José Dávila


Topology is a branch of mathematics that studies the properties of geometric bodies that remain unchanged by continuous transformations. (In topology the different forms of a figure drawn on an elastic surface that has been either stretched or compressed are equivalent.) This discipline is interested in concepts like proximity and consistency. It compares, classifies and measures, emphasizing attributes such as connectedness, compactness and metrizability, among others.
For mathematicians the word topology has two meanings: the informal one is described above, while the formal one refers to a family of determined subsets that fulfill certain rules of union and intersection.

Jose Dávila (Guadalajara, 1974) presents his project Nowhere can be now here (a title taken from the artist Gordon Matta-Clark) as a form of personal topology, as a set of works formed by subsets that have the particularity of relating to each other, generating identifications, derivations and oppositions.

His proposal responds to personal concerns with the achievements and failures of architecture, with utopias and discoveries, as well as with perception and mental games, and it is presented from a subjective point of view as a sort of temporary conclusion to some of the constant concerns of his work, such as the relationship between space and place, the combination of movement and static forms, the infinite reproducibility of modular forms and the functionality of built space.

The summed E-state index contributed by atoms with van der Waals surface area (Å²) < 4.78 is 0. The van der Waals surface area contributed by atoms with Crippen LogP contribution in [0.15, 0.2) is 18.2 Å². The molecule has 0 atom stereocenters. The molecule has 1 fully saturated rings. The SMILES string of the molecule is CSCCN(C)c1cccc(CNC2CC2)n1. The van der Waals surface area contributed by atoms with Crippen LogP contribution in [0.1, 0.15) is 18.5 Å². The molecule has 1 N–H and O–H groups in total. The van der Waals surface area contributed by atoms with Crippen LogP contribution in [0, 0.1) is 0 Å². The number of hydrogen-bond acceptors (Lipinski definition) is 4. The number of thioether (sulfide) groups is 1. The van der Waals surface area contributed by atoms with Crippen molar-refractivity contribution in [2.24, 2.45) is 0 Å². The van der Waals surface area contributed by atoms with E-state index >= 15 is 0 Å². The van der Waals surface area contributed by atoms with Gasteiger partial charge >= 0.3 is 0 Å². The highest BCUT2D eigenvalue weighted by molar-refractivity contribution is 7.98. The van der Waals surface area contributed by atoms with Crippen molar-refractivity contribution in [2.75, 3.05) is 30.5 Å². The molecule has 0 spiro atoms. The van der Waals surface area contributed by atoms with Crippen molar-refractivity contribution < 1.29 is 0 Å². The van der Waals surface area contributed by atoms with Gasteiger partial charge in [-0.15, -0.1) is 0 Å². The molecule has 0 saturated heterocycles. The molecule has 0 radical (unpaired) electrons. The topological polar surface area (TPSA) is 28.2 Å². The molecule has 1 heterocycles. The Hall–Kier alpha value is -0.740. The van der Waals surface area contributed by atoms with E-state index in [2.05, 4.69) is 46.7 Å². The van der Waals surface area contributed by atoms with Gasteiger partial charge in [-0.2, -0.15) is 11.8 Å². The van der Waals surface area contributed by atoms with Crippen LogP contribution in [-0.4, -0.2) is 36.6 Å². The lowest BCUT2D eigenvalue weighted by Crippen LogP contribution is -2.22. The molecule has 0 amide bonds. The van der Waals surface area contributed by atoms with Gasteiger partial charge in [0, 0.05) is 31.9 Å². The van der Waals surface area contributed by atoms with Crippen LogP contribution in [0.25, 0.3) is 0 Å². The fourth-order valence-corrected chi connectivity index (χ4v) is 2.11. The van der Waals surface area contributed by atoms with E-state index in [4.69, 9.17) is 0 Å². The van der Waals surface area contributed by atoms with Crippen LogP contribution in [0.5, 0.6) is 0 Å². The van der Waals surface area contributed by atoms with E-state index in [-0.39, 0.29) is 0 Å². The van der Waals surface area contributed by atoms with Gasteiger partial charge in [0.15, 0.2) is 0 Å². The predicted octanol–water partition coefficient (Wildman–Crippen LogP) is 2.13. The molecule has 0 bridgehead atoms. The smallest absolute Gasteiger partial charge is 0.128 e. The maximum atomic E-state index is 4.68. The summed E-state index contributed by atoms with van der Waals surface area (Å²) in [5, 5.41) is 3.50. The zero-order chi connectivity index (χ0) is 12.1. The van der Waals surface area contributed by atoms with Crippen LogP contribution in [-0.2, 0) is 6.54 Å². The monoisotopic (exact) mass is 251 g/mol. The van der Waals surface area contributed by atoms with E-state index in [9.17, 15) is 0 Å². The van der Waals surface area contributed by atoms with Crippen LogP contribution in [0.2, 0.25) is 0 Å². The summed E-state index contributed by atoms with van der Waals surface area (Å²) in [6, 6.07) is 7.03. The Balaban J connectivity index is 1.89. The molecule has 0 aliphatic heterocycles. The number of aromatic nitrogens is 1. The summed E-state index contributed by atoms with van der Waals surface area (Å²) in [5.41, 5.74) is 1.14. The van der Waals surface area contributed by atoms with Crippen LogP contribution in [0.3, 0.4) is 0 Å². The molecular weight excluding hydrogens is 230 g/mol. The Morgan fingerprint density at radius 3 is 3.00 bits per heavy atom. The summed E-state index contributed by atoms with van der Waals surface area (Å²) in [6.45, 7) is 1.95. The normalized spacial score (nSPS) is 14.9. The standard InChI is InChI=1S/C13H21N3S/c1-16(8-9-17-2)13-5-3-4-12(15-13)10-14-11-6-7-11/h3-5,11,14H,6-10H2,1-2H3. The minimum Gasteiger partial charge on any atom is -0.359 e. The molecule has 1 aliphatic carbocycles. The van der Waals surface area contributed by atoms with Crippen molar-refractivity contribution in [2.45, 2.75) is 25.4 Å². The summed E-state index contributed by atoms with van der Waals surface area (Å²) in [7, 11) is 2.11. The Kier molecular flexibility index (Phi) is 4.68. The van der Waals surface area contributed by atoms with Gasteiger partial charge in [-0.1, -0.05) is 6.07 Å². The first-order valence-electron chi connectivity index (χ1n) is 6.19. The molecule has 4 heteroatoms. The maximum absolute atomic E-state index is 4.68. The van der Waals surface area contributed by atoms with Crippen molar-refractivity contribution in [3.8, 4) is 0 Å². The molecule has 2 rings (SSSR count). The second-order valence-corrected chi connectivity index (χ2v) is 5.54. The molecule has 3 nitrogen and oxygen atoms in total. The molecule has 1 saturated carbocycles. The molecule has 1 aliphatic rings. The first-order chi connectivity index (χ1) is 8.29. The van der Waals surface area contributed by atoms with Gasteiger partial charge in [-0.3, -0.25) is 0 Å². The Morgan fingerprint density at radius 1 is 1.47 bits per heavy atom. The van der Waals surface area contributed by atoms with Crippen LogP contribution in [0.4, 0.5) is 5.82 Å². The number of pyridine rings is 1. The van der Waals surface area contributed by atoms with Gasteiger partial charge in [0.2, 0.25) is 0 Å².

French psychoanalyst Jacques Lacan described extimacy as the twist by which the intimate passes to the exterior and vice versa. With this project, Dávila provides a place for this experience, taking this relationship of subsets to form a external surface with intimate folds.

Jose Dávila remarks: “This movement of extimacy forms a work that structures my driftings, creating a consistency to sustain my fragmentation. It remains to ask if the concept of fragmentation is ‘more important’ than that of connection, without knowing very well what I’m referring to with ‘important.’ But I leave the question at that. One would have to know a lot about topology to be able to give an adequate answer.”

Dávila has participated in group and solo exhibitions both in Mexico and abroad since 1996, in galleries and institutions such as PS1-MoMA in New York, Kunstwerke in Berlin, the San Diego Art Museum, the Centro de Arte Reina Sofia in Madrid, the Prague Biennial, the Miami Art Museum, the San Juan Biennial in Puerto Rico, Camden Arts Centre in London, IVAM in Valencia, the Third Biennial of Architecture in Chile, Brogovico 33 in Lago de Como, the Musée de Art Moderne in Saint-Etiene, Studio Dabbeni in Lugano, Travesía Cuatro in Madrid, the Colección Jumex, Carrillo Gil, Museo de Arte Moderno, El Eco and MUNAL in Mexico, among others. He has been awarded the FONCA national scholarship for young creators in 2000-2001, FECA 2004-2005, the annual invitational residency at Kunstwerke in Berlin and support from the Andy Warhol Foundation for the residency at the Camden Arts Centre in London. His work appears in internatinal catalogs such as ‘Cream 3’ (Phaidon), ‘100 Latin American artists’ (Exit), and ‘Megastructures reloaded’ (Hatje Cantz), among others. Jose Dávila is also co-director and co-founder of the Office for Art Projects (OPA) in Guadalajara, Jalisco.


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